Published On: Fri, Aug 14th, 2015

Anxiety: A Robber of Potential

“Anxiety’s like a rocking chair. It gives you something to do, but it doesn’t get you very far.” Jodi Picoult, Sing You Home.

At this very moment, right across the world, millions of people are having their lives disrupted by anxiety.  Asleep or awake, whether they could be having a night of good rest or a pleasant conversation with friends at a café, this disease is getting in their way.

The tragedy of this illness is that it needlessly prevents sufferers from reaching their true potential in life and while this is generally true of any ailment, from migraines to cancer, anxiety is an easily treatable condition.  In fact, modern medicine and psychology have some very good success rates in this field.

Unfortunately, many people go through their lives simply bearing the cross of this disorder and do nothing to ease the discomfort.  The reasons for inaction vary but often some people just don’t seem to realize that their degree of worrying and stressing falls outside the range deemed normal for a human being.

 public domain pic from May 4 1916

public domain pic from May 4 1916

A friend once told me about how she had suffered all her life from anxiety brought about by obsessions.  One day, after watching a medical drama, she became obsessed that she had the same form of cancer as one of the characters in the program.  A visit to her doctor quickly put this worry to rest, but she was diagnosed with obsessive compulsive disorder (OCD), a manifestation of anxiety.  Suddenly her life made sense.  The anxiety she carried around with her on a daily basis was not normal and had a medical explanation to it.  Best of all, help was at hand.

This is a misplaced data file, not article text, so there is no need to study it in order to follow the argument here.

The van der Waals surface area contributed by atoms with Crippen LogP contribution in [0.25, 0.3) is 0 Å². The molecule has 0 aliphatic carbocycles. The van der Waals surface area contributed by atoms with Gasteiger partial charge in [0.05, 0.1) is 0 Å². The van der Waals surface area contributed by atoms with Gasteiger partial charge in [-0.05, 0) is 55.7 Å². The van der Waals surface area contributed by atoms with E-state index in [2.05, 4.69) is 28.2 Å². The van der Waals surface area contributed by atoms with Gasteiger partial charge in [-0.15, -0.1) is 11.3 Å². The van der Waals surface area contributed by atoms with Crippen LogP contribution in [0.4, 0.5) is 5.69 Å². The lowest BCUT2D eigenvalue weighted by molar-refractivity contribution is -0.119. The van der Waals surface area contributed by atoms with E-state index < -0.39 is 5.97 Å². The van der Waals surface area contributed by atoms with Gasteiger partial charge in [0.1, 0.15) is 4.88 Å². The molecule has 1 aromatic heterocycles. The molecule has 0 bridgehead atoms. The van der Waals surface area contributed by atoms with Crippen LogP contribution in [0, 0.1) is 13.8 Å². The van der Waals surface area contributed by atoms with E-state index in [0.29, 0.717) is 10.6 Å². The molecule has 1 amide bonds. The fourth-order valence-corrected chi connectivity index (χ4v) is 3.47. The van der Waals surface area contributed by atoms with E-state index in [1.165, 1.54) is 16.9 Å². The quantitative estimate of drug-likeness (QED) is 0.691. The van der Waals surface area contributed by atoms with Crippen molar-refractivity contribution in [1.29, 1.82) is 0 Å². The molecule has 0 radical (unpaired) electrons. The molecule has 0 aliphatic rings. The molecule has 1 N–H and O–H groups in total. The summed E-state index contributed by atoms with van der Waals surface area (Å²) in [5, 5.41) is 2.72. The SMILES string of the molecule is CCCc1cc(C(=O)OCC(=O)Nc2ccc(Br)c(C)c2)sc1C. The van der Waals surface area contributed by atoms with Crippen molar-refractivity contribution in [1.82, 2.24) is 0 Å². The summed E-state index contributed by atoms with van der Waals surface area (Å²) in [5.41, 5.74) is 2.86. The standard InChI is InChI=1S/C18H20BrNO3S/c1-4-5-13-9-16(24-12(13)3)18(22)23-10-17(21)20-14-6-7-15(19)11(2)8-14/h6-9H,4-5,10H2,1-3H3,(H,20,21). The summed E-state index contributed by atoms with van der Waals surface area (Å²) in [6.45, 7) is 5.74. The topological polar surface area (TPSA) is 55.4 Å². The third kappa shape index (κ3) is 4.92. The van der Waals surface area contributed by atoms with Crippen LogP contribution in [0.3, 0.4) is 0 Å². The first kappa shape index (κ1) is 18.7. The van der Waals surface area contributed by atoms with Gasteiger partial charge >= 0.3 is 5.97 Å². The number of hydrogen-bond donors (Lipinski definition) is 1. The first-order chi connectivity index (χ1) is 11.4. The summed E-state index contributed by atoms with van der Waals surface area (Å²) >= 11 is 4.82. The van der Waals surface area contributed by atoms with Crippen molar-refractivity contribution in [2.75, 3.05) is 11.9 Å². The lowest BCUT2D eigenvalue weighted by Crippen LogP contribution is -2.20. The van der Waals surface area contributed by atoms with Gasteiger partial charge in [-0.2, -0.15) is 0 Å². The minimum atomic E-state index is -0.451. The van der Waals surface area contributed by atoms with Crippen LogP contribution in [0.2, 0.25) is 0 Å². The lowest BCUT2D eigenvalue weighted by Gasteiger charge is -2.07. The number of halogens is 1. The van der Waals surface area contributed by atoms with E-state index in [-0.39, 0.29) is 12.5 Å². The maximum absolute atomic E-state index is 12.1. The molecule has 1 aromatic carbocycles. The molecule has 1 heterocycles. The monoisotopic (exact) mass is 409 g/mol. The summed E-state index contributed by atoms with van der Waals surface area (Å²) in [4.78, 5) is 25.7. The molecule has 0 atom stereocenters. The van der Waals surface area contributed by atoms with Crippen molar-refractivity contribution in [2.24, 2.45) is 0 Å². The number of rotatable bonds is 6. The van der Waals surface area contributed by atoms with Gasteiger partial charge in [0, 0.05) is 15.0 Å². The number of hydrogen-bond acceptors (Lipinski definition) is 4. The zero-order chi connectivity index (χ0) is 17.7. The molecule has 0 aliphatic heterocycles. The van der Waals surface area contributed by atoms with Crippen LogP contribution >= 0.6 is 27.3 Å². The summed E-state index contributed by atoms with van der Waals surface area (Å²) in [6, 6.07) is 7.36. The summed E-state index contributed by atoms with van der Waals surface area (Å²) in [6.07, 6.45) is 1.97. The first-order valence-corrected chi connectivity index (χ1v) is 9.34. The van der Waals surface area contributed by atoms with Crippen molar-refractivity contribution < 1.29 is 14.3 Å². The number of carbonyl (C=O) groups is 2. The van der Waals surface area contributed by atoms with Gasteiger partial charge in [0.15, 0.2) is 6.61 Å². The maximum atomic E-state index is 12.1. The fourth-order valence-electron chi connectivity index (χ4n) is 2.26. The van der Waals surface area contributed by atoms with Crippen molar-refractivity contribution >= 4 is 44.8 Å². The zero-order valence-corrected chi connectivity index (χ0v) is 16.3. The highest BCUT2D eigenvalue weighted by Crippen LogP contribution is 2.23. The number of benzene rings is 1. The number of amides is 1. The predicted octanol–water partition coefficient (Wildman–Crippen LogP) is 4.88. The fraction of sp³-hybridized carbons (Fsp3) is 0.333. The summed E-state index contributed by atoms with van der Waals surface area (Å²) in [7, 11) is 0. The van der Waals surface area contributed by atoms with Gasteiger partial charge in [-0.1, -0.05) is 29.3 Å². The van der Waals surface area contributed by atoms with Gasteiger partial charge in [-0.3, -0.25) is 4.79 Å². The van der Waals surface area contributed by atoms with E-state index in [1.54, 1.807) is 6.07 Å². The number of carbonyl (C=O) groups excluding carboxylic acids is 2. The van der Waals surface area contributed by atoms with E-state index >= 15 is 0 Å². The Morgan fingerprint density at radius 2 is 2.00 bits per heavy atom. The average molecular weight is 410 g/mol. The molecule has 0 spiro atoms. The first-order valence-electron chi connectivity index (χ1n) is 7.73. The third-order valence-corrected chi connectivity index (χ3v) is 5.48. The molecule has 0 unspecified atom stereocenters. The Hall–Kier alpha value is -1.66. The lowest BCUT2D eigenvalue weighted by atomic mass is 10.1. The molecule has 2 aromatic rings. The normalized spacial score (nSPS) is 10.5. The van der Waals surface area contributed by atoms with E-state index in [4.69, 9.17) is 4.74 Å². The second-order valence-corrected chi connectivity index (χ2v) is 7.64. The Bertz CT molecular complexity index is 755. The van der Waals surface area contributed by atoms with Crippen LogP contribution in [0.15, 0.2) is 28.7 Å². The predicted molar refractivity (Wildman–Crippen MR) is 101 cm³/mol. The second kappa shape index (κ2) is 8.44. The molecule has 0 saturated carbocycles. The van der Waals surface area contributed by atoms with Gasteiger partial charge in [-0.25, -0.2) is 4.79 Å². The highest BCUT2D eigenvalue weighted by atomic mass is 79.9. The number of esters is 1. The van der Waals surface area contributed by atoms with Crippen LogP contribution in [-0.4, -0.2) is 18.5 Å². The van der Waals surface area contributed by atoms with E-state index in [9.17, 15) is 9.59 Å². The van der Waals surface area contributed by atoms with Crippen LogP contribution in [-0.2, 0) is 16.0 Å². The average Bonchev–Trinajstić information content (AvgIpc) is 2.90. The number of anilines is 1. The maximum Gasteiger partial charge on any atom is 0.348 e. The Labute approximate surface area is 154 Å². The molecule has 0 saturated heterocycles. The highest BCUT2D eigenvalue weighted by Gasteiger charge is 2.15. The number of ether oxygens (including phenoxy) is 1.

If you’re reading this, chances are that you may be feeling just like my friend.  Deep down there is an awareness that something is wrong.  You may even notice that you tend to stress over issues that don’t even seem come up on other people’s radars.  However, the possibility that yours is a medical condition has either never been entertained or has, perhaps, been downplayed by none other than yourself.

A diagnosis by a medical professional is the first step toward changing your life for the better.  It will be a moment of liberation where you will have it on the authority of a doctor that your anxiety is not your fault, that it is not the result of you being a bad person or you being inferior to “normal” people.  Most of all, it will bring about confirmation that something can be done to ease the pain.

As tempting as this might sound to someone stuck in a cycle of anxiety, many do not jump at the chance of seeking help.  In fact, people have a general tendency to trivialize what they are experiencing and delay seeking medical advice.  They might feel that they are not suffering of a genuine case of an anxiety disorder.

If you fall into this category, there are steps you may take before you even need to consider making that doctor’s appointment.  Do some background investigation of your own by visiting the National Institute of Mental Health’s anxiety disorders page.  In particular read through the Signs and Symptoms section and evaluate whether you see yourself in those descriptions.  In addition take a simple 5 minute self-diagnosis anxiety test to help you get a better understanding of your condition.

Ultimately, whatever you do, seek the advice of a doctor.  Imagine the life you could be living if those nagging thoughts that hold you back subsided.  Think of how much more fulfilled you would be with them gone.  Now understand that much can be done to help that anxiety go away once you get professional help and that you will be able to start living the life you wish for and deserve.

Guest Author: Jeremy Biberdorf

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